Previewing the 2017 South by Southwest Film Festival
March in Austin means South by Southwest. Locals flee the city if they can, abandoning their homes to Airbnb guests. If they can’t, they stick around, complaining about the sardine-packed buses and the street closures and SXSW’s management while still trying to track down their favorite bands’ secret shows and score some swag. For Film badge holders, escaping into a dark theater for a couple of hours to vicariously experience other places, times, and personalities is a way to maintain sanity during one of the biggest multimedia festivals in the world.
For the second year in a row, Flickchart is at SXSW in the person of me, a local torn like so many locals between an impulse to get out of Dodge and a compulsion to see the spectacle. To keep switching metaphors, I’ve chosen my grail – I won’t know until the end of the festival whether I chose wisely. There will be movies I love and movies I don’t, but good and bad, I’m going to rank them all here on the Flickchart Blog.
The film lineup starts on Friday with the following narrative features, just a sample of the full SXSW Film schedule:
Song to Song – A Ryan Gosling and Rooney Mara movie about relationships between striving musicians in Austin would be sure to prompt comparisons to La La Land except for the fact that this is directed by Terrence Malick. As a result, it will be divisive for entirely different reasons than La La Land!
Person to Person – Michael Cera, who features in at least two movies at the festival, stars with Abbi Jacobson in this 90-minute comedy that moves “back and forth from Brooklyn to Manhattan.” This is well-trod ground geographically, but I’m always up for another cinematic trip to NYC.
Colossal – A down-on-her-luck “party girl” in the United States is somehow connected to a monster destroying Seoul. Now that’s a premise I haven’t heard before!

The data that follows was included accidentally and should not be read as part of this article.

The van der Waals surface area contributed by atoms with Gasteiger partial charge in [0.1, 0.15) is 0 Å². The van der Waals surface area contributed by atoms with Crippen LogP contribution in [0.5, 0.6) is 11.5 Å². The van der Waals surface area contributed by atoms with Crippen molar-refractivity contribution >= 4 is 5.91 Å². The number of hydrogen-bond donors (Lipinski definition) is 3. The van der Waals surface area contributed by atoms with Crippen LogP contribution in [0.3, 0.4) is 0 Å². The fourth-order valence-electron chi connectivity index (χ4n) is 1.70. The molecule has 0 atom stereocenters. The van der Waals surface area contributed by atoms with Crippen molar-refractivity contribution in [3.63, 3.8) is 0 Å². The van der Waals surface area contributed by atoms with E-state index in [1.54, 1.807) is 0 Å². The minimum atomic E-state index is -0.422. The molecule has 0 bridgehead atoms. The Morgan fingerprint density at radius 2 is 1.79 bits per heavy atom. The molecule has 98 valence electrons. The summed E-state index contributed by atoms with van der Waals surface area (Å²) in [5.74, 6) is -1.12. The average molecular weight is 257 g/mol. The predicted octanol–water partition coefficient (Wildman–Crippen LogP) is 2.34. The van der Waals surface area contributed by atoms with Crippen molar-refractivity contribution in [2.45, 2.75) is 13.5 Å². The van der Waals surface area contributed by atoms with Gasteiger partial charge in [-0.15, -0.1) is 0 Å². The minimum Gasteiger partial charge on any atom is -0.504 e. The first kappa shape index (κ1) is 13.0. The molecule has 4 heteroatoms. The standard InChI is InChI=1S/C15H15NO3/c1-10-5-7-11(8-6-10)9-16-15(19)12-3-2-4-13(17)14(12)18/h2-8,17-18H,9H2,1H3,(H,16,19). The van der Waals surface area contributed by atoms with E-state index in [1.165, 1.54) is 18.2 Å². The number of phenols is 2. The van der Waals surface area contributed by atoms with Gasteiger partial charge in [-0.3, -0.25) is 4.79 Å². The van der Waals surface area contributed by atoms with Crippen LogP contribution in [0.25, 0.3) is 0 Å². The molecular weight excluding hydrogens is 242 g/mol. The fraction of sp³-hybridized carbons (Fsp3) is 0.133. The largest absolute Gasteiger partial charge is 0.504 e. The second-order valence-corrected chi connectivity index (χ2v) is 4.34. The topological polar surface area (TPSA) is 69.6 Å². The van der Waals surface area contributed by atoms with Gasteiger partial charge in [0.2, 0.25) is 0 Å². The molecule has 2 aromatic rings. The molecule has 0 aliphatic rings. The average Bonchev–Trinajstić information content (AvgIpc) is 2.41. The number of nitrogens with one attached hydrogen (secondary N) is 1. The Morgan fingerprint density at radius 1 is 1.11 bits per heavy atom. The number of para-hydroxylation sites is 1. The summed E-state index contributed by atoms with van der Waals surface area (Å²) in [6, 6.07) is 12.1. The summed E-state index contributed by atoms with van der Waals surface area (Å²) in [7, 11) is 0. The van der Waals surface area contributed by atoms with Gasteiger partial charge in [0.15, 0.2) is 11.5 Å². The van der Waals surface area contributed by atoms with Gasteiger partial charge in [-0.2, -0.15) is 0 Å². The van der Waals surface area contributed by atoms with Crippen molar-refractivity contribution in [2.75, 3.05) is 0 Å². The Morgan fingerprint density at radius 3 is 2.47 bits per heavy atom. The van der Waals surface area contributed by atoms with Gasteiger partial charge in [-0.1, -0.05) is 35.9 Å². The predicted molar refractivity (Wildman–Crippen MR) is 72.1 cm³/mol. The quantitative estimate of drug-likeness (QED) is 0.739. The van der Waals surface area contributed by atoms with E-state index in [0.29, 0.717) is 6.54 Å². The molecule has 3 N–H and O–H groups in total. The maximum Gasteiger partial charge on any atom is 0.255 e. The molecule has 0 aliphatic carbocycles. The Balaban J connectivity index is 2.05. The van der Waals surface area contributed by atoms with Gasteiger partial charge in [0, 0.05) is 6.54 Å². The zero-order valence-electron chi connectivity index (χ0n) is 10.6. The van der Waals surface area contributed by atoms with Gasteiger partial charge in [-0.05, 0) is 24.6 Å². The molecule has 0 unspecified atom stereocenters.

Prevenge – Alice Lowe, who starred in my favorite movie at last year’s South by Southwest, directs and stars in this dark horror comedy about “a pregnant woman on a killing spree.” The publicity still alone makes it a must-see:
Bad Lucky Goat – This coming-of-age road movie from Colombia involves two kids, a motorcycle, and a dead goat. Call me a desensitized cynic, but it’s the goat part that makes me interested.
Us and Them – This movie seeks to explore, through the crime thriller genre, the “inequality and anger that… led to the shock events of Brexit and Trump’s victory.” That’s an ambitious thing for any movie to attempt, so I’m curious to see how well this debut effort from writer/director Joe Martin pulls it off.
The Hero – Sam Elliott, Laura Prepon, Nick Offerman, Krysten Ritter. For people who recognize any of those names, that’s probably enough said, but if you’re curious about the plot, it sounds like Crazy Heart.
Fits and Starts – This Wyatt Cenac movie sounds like a closed-room cringe comedy, with a struggling writer and his wife navigating a room full of art snobs.
The Transfiguration – A boy is obsessed with vampires in this seemingly very serious horror drama.
Satan Said Dance – This colorful-looking Polish movie is touted as SXSW’s first “Instagram film.” I’m not quite sure what that means, as I just use Instagram for cat pictures, but I’m curious.
Goran – A “darkly comic” blood-soaked thriller from Croatia.
PIG: The Final Screenings – The director of this “excruciating” horror that satirizes “gender politics in America” is best known for music videos, which could make for an interesting aesthetic. I suspect this will appeal to Austin’s large contingent of Fantastic Fest fans (or “fiends,” as they would have it!)
Of course, I’m liable to skip any of these narrative films in favor of intriguing documentaries like Let There Be Light, about scientists trying to create an artificial star on Earth. To find out which movies I actually see – and more importantly, how I rank them – check back here soon!